But perhaps, in the end, it’s not really about city versus country, or one era of parenting versus another. What I remember most about growing up is wanting to get away from everyone; I had an older sister and a younger brother from whom I often wanted to escape, in addition to my parents. My step-daughter is an only child, and what she often seems to want most is to be around other people. So perhaps I assume she’s missing out on something that wouldn’t have been particularly important to her anyway. And perhaps simply moving to the country is not enough to make your children into country people if that is simply not who they are.

So, though it may not sound like it, this post is a question posed to all of you. Can you find the space to be alone as a downtown kid? Is that even something that matters to anyone besides me? Do the costs and benefits all wash out in the end? Or are long, winter weekends the same regardless of where you happen to live?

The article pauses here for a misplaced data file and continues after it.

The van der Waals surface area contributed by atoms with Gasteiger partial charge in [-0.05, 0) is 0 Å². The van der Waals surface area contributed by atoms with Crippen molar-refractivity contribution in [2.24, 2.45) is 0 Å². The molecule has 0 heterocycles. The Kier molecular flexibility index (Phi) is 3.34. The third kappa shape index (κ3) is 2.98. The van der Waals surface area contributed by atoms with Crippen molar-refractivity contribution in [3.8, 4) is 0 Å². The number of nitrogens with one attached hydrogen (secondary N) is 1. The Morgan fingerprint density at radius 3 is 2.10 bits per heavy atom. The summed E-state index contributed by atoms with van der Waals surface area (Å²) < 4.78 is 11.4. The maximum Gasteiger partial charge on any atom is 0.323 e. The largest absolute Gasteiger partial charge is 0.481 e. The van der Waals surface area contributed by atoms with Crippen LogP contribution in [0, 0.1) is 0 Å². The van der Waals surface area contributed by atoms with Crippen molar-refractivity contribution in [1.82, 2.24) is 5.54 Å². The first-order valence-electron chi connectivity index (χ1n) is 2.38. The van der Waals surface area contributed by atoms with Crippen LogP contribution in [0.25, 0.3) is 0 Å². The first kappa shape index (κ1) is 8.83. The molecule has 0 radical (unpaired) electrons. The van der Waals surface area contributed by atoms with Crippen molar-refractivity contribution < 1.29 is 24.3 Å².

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Comments

  1. I grew up in a fairly insular town (not far at all from large cities) with a river nearby and woods in the backyard, and that fuelled my imagination. I think kids in urban areas just find other things to fuel their imagination, but even occasional trips to parks could be enough to give them that sense of space and adventure. It’s an interesting debate, for sure… but I agree with you that finding that space would be beneficial to any kid, if they can.

    • Cheyenne, I read something online a while back about how to make your child into a writer (assuming you want to punish them in that way). One of the things was to give them boring chores which would allow their mind to wander. I’m thinking I might give my step-daughter a lot of weeding to do come spring and summer!